The World Extreme Medicine Conference has it all. It boasts an impressive array of speakers, a schedule packed full of talks to inspire, and diverse workshops that’ll equip you with new skills. It’s sure to appeal to anybody with an interest in practising adventurous medicine, be that expedition work, humanitarian medicine, military or disaster relief. Here’s our review of the 2021 event.
Adventure Medic’s invite
At Adventure Medic we are always thrilled to read, hear, or discuss all things adventurous. As an online magazine, we strive to represent the breadth of opportunities available, covering humanitarian, global health, and expedition work alongside tales of travel and local escapades. We act as a resource for interested healthcare professionals to share their articles and top up their knowledge. As a community, we advocate for alternative opportunities outside of the hospital setting, and the benefits these offer to both the professional and their employer. The WEM conference showcases all this and more, providing inspiring talks from adventurous individuals and organisations, and the opportunity to network with fascinating experts in their field. We were delighted to be invited to cover the event on WEM’s 10th anniversary.
Theme and structure
The theme for this year’s event, “A New World Awaits” is representative of WEM’s ambition to deliver a diverse conference encompassing everything from space medicine to climate change. With this breadth, WEM has departed from previous efforts to categorise days into topics. This suits the attendee who can expect to be overwhelmed by the inspiring and influential speakers on offer regardless of the day!
A range of tickets and prices are offered to suit different professions, availabilities (single day or whole conference options) and locations. Particular attention had been paid to delivering a virtual experience without loss of networking and interaction. Read on to hear virtual attendee Jade’s review of the digital conference experience.
For those attending in person, Edinburgh’s Dynamic Earth offers an impressive venue at the foothills of Arthur’s seat. Scenic runs, sea swims and the city itself make for an incredible weekend. Attendees breezed through registration and straight into refreshments where the buzz of excited chatter filled the auditorium. In a venue packed with adventurous medics, explorers and outdoor enthusiasts, it was inevitable that collaborations and friendships were being struck up in all directions.
In addition to the full timetable of speakers, delegates have the opportunity to explore opportunities and connect with exhibitors. Organisations included Mountain Rescue England & Wales, Raleigh International, The Faculty of Conflict & Catastrophe Medicine, and the Royal Navy to name just a few. At the Adventure Medic stand we thoroughly enjoyed meeting you all to hear about your dilemmas, career challenges, interests and adventures across the globe. We look forward to exploring these further and providing articles that answer your queries.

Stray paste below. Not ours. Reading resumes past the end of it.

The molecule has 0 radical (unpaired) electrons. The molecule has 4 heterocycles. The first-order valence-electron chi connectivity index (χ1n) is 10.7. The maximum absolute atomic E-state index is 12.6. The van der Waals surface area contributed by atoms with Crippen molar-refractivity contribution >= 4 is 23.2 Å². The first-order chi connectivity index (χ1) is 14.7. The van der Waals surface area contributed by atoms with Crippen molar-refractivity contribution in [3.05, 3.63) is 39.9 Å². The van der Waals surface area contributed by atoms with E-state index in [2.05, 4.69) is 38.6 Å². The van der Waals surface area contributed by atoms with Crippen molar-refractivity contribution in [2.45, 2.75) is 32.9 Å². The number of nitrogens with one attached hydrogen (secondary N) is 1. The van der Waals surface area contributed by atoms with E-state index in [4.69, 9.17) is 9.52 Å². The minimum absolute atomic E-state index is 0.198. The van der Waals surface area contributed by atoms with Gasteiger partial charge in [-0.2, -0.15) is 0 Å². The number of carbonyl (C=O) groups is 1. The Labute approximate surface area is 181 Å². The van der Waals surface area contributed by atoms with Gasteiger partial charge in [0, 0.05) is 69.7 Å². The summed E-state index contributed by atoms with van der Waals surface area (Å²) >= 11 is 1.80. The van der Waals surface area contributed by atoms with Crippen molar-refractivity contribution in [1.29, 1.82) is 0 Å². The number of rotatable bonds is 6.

With such a diverse and impressive line-up there’s a number to choose from. Jeremy Windsor captured the room with his “Deaths on Everest”, whilst James Bloor-Griffiths educated us about Africa’s dangerous flora and fauna. Meanwhile, Erin Kilborn shared her dedicated work with MSF in Gaza; stepping us through her experiences with the burns unit. We also found ourselves dwelling on two speakers from the main stage. Firstly, Hugh Montgomery offered his facts on climate change and how this is the greatest health crisis of our time. It was simultaneously terrifying and a powerful call to action. When we felt there could be no follow up act, astronaut Mike Barratt arrived on screen to introduce environmentalist and ethologist Jane Goodall in a heartwarming interaction. Jane captivated the audience with stories of her life, work and positivity. “Each person makes an impact and you can choose the impact you make”, she advised before bidding farewell to us all in chimpanzee. On Monday, Roger Alcock discussed his work with the International Committee of the Red Cross. The weekend offered many valuable take-home messages, but Roger’s suggestions to “leave your ego at the door”, and “go in with the attitude you’re going to learn more than you’re going to teach” were particularly memorable.
Alongside the variety of talks, delegates had the opportunity to attend numerous workshops, including careers panels, facial trauma workshops, and Burjor Langdana’s engaging and dynamic emergency dentistry workshop. Meanwhile, those attending the ropes workshop were treated to an unrivalled view of the main stage as they abseiled down past the biosphere windows.
For those in town, the Caves provided an excellent venue to enjoy this year’s infamous ceilidh. Live music, dancing, and further opportunity to meet like-minded adventurers over a drink or two.
Jade Hanley / Medical Student / Nottingham